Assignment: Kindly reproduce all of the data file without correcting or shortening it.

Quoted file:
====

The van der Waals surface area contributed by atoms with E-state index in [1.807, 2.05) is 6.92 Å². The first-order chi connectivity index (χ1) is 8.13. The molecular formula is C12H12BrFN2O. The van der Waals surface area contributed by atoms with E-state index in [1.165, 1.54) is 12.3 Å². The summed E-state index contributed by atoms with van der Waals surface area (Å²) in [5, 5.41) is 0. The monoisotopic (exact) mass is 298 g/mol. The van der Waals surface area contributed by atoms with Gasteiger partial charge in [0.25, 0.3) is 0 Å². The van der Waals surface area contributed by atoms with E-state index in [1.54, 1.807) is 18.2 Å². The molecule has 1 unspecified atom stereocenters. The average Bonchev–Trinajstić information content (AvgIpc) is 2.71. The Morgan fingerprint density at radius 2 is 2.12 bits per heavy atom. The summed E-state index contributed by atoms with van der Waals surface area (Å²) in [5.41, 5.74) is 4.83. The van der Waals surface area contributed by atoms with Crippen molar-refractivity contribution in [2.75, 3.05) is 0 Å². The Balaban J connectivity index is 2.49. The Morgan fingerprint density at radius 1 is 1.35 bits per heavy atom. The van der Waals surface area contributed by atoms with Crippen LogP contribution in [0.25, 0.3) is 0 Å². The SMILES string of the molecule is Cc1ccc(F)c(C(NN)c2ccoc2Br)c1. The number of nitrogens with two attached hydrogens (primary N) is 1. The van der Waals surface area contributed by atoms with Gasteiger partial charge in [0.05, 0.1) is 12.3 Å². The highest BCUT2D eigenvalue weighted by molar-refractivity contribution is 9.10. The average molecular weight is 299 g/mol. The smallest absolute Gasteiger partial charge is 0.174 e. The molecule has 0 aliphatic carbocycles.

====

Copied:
The van der Waals surface area contributed by atoms with E-state index in [1.807, 2.05) is 6.92 Å². The first-order chi connectivity index (χ1) is 8.13. The molecular formula is C12H12BrFN2O. The van der Waals surface area contributed by atoms with E-state index in [1.165, 1.54) is 12.3 Å². The summed E-state index contributed by atoms with van der Waals surface area (Å²) in [5, 5.41) is 0. The monoisotopic (exact) mass is 298 g/mol. The van der Waals surface area contributed by atoms with Gasteiger partial charge in [0.25, 0.3) is 0 Å². The van der Waals surface area contributed by atoms with E-state index in [1.54, 1.807) is 18.2 Å². The molecule has 1 unspecified atom stereocenters. The average Bonchev–Trinajstić information content (AvgIpc) is 2.71. The Morgan fingerprint density at radius 2 is 2.12 bits per heavy atom. The summed E-state index contributed by atoms with van der Waals surface area (Å²) in [5.41, 5.74) is 4.83. The van der Waals surface area contributed by atoms with Crippen molar-refractivity contribution in [2.75, 3.05) is 0 Å². The Balaban J connectivity index is 2.49. The Morgan fingerprint density at radius 1 is 1.35 bits per heavy atom. The van der Waals surface area contributed by atoms with Crippen LogP contribution in [0.25, 0.3) is 0 Å². The SMILES string of the molecule is Cc1ccc(F)c(C(NN)c2ccoc2Br)c1. The number of nitrogens with two attached hydrogens (primary N) is 1. The van der Waals surface area contributed by atoms with Gasteiger partial charge in [0.05, 0.1) is 12.3 Å². The highest BCUT2D eigenvalue weighted by molar-refractivity contribution is 9.10. The average molecular weight is 299 g/mol. The smallest absolute Gasteiger partial charge is 0.174 e. The molecule has 0 aliphatic carbocycles.